The Malta Independent 20 June 2021, Sunday

Written in stone

Noel Grima Tuesday, 4 May 2021, 11:06 Last update: about 2 months ago

Maltese-English Dictionary of Architecture and Building in Malta. Author: Michael Ellul. Publisher: Midsea Books / 2009. Pages: 182pp

Ever since the primitive Maltese began to build the astonishing prehistoric temples, there has always been an intimate link between the Maltese and stone. In our days of construction frenzy, we might think this an aberrant feature of our times, but in reality our people has been dabbling in stone for thousands of years. In reality this is the story of our people.

The author of this slim book died in March 2018, aged 92 years.

I distinctly remember him at some Mepa meeting or other, always conservatively dressed, with a sober bearing, yet hiding behind that sobriety a wealth of experience and steadfast integrity.


He took me aside one day and promised to send me his recently published book for review. Too late perhaps, this is my attempt to review the book.

He has also written other books, one with photos by Daniel Cilia, one on the marble inscriptions at the three presidential palaces - Valletta, San Anton and Verdala and two other slim books on Malta's heritage in stone. But this slim book is unfortunately missing out from the list of books he wrote.

He graduated BE&A from the Royal University of Malta in 1952 and joined the Government service in the Public Works Department in 1955. In 1967 he set up the Antiquities Section, which he headed until his retirement in 1985, when he was appointed advisor to the Prime Minister on conservation and national archives. He was awarded the Midalja ghall-Qadi tar-Repubblika in 1995.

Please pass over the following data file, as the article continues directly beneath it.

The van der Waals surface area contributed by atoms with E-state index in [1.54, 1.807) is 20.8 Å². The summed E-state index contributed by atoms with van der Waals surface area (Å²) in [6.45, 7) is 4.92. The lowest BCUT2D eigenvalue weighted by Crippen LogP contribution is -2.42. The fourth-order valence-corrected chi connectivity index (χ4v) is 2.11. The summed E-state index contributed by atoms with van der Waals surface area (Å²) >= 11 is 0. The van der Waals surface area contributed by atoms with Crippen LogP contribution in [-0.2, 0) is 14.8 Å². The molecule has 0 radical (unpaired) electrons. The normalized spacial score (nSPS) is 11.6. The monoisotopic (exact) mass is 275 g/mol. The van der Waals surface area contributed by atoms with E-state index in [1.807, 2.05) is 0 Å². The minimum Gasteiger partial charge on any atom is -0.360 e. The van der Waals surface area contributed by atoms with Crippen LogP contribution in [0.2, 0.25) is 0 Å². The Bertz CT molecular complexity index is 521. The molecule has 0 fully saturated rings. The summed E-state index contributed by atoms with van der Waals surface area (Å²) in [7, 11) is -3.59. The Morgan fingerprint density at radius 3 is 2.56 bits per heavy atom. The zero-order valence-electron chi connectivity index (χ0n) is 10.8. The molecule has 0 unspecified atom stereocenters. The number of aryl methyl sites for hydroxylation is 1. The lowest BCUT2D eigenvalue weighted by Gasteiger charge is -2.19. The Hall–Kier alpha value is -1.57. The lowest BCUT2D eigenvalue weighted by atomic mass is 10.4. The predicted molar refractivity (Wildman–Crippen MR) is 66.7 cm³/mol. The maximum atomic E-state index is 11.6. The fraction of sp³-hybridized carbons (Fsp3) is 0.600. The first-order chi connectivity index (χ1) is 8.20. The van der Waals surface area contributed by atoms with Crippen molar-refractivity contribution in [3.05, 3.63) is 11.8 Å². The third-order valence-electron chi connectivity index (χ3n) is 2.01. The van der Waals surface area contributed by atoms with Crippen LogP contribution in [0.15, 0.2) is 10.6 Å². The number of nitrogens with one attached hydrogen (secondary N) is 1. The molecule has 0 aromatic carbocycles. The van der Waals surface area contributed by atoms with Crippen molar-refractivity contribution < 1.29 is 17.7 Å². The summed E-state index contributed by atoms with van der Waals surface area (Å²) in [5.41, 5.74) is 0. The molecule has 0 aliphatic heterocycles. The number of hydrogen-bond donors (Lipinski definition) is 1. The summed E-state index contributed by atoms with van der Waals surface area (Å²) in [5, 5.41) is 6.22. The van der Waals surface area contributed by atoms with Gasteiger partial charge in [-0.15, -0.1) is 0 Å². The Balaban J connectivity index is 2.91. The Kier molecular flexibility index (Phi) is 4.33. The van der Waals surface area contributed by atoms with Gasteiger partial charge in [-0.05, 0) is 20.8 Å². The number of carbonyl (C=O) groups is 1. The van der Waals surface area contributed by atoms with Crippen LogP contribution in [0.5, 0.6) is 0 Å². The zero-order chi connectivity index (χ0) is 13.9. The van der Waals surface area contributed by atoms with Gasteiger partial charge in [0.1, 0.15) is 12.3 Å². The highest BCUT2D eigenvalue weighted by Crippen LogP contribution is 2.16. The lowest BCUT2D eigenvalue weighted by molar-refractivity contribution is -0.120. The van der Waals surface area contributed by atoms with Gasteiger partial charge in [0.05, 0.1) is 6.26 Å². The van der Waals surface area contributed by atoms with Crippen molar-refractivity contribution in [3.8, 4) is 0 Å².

He lists no less than eight closely typed pages of bibliography ranging from published books to unpublished theses at the university or similar institutions as well as articles from magazines.

He says that the book came as a result of a half-promise he made to Professor Guze' Aquilina; not to let the terms of building practice he had collected in his more than 50 years of close contact with fellow architects, students, masons and workers in the building trade be forgotten by the new generation of architects and builders.

So he gives us, for example, akkuda (through-stone, dressed on both sides), biga, boma, brama, camplu, camura, cnetta and so on.

And the following variations of baqqun (pick-axe): baqqun tal-horoz, baqqun tal-qawwi, baqqun tat-trinek. Or the following variations on bieb: bieba, bieb arzella, bieb flaxx, bieb il-falz, bieb intavlat, bieb langliza, bieb librett, bieb bl-gharqub, bieb mitbuq, bieb sokkjuz. Or: gebel imsaqqaf, gebel tax-xaghri, gebel wieqaf, gebla bajda, gebla tal-gidra, gebla bil-vina, gebla bl-inglott, gebla friska, gebla gungliena, gebla haddiema, gebla haffiefa, gebla kontra l-vina, gebla laxka, gebla mahsula, gebla mfarfra, gebla mielha, gebla mingura, gebla mitbuqa, gebla mnahhla, gebla mtebbgha, gebla qalliegha, gebla qarghija, gebla ramlija, gebla taflija, gebla tal-kuda, gebla tal-kwiener, gebla tan-nar, gebla tal-ordni, gebla tal-prima, gebla tas-sekonda, gebla tat-terha, gebla tax-xewka, gebla tqalla and gebla ubbidjenti. So also hnejja, injam, and so on.

The book includes many names from all the centuries from the 14th, not just of architects but also of obscure master masons. Looking at the names, one finds not only Maltese but also Sicilians, various experts under the Knights and also many British experts.

Many times the people mentioned are remembered for their opinions on particularly difficult decisions, such as to estimate the damage caused by the 1693 earthquake or problems of stability regarding the Mosta dome or that of St Dominic's church (Porto Salvo) in Valletta.

Other controversies regarded the development of Floriana and the wider circle of fortifications around Cottonera. And the rebuilding of the Royal Opera House in Valletta after it was badly damaged by fire just a few years after its inauguration.





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